Dear Lovey Dovey

seize a pencil or penQ Dear Miss Abigail:

My boyfriend is going away for a month and I was just wondering if you had any neat things that we could do to keep in touch. Plus, he’s sixteen and I’m thirteen so it’s really hard for me to trust him while he’s down there.


A Dear Anonymous:

I think I’ll avoid that trust issue, and instead focus on your quest to keep in touch. I’d like to explain the very ancient art of letter writing (probably before your time). I know, I know, it sounds scary and foreign, but before we had phones and email, people actually wrote letters to one another to share stories and experiences. Read on about this unusual concept in this quote by author Richard A Wells. His book Manners, Culture and Dresswas written in 1891.

1891: Letters and Letter Writing

Delightful is the art of letter-writing and one not hard to be acquired. To write a good letter doubtless requires some experience; to write one which is marked by originality and beauty requires, in some degree, a peculiar talent. But almost any person of ordinary intelligence can learn how to express himself or herself in an acceptable manner upon paper.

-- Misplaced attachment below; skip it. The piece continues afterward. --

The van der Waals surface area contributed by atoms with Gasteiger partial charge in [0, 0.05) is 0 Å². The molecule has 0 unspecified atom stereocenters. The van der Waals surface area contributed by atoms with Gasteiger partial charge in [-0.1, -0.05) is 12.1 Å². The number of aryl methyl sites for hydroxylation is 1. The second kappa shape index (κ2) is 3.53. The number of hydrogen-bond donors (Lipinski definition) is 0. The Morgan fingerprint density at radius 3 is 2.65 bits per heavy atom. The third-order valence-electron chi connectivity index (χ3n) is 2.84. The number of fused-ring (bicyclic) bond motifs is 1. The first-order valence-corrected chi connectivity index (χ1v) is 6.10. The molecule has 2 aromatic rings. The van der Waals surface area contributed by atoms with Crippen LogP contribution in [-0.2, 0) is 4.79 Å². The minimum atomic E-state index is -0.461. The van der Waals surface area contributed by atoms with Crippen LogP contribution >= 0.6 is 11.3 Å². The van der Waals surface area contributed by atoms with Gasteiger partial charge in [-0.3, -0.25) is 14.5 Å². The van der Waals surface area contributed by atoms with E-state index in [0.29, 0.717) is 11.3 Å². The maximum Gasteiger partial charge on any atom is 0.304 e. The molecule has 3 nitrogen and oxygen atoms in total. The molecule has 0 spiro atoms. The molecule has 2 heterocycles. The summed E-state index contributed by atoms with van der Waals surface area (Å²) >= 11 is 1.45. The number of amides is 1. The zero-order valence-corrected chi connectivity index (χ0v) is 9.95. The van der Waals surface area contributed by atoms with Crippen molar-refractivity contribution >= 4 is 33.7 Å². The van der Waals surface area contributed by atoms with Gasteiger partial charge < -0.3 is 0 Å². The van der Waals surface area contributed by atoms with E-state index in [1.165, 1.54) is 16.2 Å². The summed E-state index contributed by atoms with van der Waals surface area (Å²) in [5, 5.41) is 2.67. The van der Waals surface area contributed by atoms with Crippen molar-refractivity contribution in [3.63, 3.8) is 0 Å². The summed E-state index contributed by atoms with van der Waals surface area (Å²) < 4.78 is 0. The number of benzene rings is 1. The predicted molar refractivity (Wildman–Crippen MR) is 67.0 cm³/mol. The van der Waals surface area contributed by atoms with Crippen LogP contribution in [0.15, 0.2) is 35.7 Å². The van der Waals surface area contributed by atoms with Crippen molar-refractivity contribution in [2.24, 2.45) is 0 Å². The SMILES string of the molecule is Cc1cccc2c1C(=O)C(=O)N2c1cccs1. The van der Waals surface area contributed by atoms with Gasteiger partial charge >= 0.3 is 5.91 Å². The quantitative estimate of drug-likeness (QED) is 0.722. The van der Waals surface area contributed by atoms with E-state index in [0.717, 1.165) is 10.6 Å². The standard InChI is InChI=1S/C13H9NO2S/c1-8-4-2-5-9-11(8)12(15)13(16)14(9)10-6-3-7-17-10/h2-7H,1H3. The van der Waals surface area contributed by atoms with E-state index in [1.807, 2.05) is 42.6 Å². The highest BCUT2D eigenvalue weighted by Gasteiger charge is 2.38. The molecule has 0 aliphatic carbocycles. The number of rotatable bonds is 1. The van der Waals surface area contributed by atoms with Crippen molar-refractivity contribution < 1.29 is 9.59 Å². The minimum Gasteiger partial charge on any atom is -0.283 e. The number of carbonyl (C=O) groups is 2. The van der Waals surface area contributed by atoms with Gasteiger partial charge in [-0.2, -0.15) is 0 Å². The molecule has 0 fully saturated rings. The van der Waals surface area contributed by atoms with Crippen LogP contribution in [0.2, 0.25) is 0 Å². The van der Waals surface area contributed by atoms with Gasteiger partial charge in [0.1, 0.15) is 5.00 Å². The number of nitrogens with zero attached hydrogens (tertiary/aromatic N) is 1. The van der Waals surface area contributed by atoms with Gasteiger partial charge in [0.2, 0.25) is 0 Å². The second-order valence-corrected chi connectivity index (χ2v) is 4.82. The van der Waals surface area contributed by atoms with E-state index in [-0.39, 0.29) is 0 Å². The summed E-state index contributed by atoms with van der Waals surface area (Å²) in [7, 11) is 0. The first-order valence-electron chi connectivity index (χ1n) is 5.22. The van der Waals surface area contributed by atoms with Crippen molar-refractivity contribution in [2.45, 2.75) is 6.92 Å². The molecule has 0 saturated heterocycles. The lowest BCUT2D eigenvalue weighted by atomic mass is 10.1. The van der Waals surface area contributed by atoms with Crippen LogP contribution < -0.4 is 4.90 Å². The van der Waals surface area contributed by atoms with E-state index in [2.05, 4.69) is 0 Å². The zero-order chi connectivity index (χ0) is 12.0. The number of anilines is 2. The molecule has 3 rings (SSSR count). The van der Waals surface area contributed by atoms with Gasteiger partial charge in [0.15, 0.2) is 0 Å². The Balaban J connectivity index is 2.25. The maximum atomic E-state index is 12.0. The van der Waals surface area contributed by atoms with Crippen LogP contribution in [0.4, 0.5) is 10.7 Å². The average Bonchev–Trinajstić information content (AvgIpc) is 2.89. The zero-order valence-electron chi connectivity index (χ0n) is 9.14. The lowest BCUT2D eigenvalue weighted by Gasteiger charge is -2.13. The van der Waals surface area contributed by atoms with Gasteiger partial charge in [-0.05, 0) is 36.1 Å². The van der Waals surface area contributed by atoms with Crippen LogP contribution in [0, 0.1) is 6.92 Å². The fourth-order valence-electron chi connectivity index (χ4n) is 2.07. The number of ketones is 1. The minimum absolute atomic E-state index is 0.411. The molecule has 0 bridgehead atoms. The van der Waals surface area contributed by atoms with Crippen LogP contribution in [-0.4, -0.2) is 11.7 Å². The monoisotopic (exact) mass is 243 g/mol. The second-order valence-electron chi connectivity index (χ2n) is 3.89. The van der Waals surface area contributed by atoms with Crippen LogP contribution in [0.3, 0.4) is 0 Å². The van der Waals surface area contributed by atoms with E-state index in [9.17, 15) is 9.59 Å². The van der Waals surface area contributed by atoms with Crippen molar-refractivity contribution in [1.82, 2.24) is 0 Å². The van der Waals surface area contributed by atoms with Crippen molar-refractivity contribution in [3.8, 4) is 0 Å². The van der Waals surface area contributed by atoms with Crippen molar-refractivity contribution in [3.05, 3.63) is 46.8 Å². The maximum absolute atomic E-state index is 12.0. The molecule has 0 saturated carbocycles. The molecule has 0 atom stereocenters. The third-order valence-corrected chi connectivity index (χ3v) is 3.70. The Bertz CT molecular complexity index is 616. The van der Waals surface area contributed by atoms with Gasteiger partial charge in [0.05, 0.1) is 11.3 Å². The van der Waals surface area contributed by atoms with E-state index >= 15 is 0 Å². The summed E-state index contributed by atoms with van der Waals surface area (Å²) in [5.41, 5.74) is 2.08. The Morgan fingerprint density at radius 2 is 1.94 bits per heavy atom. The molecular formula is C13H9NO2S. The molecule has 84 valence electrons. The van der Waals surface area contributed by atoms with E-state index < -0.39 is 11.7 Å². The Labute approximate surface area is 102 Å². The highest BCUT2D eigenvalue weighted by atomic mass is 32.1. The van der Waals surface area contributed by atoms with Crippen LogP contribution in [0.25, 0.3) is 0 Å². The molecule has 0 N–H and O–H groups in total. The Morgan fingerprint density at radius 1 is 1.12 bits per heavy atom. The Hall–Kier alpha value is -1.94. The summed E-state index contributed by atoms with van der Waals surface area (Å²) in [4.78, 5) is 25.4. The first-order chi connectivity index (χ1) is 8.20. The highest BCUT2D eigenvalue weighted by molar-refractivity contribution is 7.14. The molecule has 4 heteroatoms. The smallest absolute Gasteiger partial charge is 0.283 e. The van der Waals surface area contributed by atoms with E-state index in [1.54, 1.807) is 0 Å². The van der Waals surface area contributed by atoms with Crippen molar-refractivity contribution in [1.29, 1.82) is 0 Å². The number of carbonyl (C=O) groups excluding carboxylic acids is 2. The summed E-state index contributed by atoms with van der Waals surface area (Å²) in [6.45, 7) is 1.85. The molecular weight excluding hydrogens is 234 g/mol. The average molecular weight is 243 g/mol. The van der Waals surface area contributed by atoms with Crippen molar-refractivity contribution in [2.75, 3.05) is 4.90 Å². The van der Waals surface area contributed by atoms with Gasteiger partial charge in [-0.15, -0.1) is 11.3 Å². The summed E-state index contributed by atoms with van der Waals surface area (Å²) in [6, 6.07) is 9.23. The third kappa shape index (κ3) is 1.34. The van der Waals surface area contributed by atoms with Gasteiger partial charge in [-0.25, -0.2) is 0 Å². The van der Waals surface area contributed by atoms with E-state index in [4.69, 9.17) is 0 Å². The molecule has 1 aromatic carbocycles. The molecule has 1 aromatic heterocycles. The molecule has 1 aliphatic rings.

Good grammar, correct orthography, precise punctuation, will not make a clever communication, if the life and spirit of the expression are wanting; and life and spirit will make a good impressive epistle, even if the rhetorical and grammatical proprieties are largely wanting. Some of the most charming letters we ever saw or read were from children, who while they tortured grammar, yet reproduced themselves so completely as to make it appear that they really were chattering to us.

It is comparatively easy to compose. The secret of it is hidden in no mystery ~ it is simply toconverse on paper, instead of by word of mouth. To illustrate: if a person is before you, you narrate the incidents of a marriage, or a death, or of any circumstance of interest. It is an easy and an agreeable thing to tell the story. Now, if the person were so deaf as to not be able to hear a word, what would you do? Why, seize a pencil or pen and write out just what you would have told them by words. That very writing would be a delightful letter! It is this naturalness of expression and individuality of a letter which so delights the recipient.

Source: Wells, Richard A. Manners, Culture and Dress of the Best American Society. Springfield, Mass.: King, Richardson & Co., 1891.
~ pp. 169-70 ~